A revolutionary hybrid bus that runs on both diesel and liquid nitrogen – thanks to the UK-developed Dearman Engine – has completed a rigorous series of trials, bringing it one-step closer to the road.
The hybrid bus, called CE Power, is the world’s first to be powered by liquid nitrogen and has been built by engineers at HORIBA MIRA as part of an Innovate UK consortium. The bus utilises alternative propulsion to address urban air pollution challenges and features a high-efficiency, zero emission Dearman Engine, powered by liquid nitrogen, alongside a conventional diesel engine. The hybrid system enables the bus to reduce tail-pipe emissions, improving local air quality.
The Innovate UK consortium was comprised of leading industry, academic and local and national governmental organisations. It was led by Dearman and included Air Products, Cenex, Coventry University, Dearman, HORIBA MIRA, Manufacturing Technology Centre, Productiv Ltd, and TRL (the Transport Research Laboratory).
The bus uses a hybrid propulsion system to reduce emissions during acceleration after stopping. This portion of the bus’s drive cycle traditionally has a heavy impact on the diesel engine, producing nitrogen oxide and carbon dioxide emissions. As the Dearman Engine doesn’t produce these emissions, buses will be able to frequently stop to for passengers and pull away from a bus stop with zero emissions.
While driving at 20 mph or below, the liquid nitrogen – stored in a low pressure insulated cylinder – is warmed up to the point of boiling, at which time it creates enough pressure to drive the multi-cylinder Dearman engine. Once the bus reaches 20 mph, the diesel engine will kick in as at this speed the bus requires less effort from the engine to operate.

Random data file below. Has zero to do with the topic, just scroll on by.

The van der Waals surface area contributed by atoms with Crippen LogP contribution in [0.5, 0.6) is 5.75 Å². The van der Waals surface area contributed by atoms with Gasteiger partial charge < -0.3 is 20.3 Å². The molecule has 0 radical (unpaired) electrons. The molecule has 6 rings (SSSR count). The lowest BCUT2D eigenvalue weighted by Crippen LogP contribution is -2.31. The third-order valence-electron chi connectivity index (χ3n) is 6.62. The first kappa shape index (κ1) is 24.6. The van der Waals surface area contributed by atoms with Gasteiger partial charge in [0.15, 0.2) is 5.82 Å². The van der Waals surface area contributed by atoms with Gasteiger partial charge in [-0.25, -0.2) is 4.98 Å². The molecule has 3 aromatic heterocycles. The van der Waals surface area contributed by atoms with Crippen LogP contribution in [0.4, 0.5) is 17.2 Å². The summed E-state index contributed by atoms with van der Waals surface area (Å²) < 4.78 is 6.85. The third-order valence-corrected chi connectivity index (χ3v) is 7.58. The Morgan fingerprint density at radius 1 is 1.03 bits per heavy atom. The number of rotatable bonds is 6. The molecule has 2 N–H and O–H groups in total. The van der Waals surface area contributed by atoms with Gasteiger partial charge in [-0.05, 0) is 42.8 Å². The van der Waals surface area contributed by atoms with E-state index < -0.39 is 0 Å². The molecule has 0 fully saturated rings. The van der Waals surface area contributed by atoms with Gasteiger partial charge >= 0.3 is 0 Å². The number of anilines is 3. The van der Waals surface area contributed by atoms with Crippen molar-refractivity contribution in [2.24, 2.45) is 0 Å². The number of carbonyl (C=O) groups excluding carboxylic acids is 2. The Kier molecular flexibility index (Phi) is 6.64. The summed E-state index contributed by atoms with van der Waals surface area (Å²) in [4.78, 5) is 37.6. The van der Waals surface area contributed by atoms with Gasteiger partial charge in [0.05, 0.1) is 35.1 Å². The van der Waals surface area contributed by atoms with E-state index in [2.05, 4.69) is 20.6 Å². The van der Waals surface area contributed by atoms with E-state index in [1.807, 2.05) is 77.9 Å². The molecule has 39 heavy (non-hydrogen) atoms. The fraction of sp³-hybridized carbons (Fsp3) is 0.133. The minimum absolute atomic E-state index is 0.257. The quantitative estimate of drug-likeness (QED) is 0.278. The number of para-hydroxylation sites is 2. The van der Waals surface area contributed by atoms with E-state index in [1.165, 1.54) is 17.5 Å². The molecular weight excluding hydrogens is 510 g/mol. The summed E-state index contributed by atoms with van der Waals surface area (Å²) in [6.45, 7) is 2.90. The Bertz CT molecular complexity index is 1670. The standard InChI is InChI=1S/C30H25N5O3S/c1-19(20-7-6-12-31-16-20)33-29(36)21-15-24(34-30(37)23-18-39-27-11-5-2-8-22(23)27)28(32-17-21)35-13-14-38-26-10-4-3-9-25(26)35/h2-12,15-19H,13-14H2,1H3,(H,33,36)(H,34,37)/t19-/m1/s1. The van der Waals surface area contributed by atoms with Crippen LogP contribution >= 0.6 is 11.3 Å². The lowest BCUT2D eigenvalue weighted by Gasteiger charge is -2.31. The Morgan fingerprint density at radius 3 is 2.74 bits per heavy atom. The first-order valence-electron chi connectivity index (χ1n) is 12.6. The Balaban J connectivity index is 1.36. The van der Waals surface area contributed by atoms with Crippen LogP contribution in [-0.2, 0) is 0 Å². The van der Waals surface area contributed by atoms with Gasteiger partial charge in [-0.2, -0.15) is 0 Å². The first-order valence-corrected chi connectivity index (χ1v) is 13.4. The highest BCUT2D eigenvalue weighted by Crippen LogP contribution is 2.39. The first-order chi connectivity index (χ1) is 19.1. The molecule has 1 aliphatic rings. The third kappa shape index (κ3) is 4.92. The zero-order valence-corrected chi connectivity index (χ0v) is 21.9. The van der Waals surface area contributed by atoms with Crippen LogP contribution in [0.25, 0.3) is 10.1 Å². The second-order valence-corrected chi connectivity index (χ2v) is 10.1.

The bus trials were completed at HORIBA MIRA’s engineering facilities and Proving Ground in Nuneaton and included components and full system testing along with an engineered drive cycle to simulate a standard bus route with a variety of stops.
Martin Watkinson, Technical Lead on the project at HORIBA MIRA, said, “The hybrid nature of CE Power demanded a sleek systems integration process. Our engineers worked to ensure the liquid nitrogen system operates seamlessly and safely with the diesel engine, in addition to carrying out the whole vehicle thermodynamics modelling and the overall vehicle control and testing.”
David Sanders, Commercial Director at Dearman, said, “A bus that runs on ‘thin air’ represents a significant breakthrough. The Dearman Engine has the potential to significantly improve the efficiency of both buses and HGVs, reducing fuel consumption and cutting pollution. This successful trial could be the first step towards rolling out a British innovation to the streets of the UK and around the world.”
The partners claim that the benefits of using liquid nitrogen over an electric hybrid bus include a much longer life, local production and easy refuelling. Batteries, which power many of the UK’s electric hybrids, require changing several times over the course of a bus’s lifetime, whereas the liquid nitrogen system will last the lifetime of the bus. Furthermore, refuelling liquid nitrogen can take a matter of minutes, enabling the bus to return to the road in a shorter timeframe than EV charging.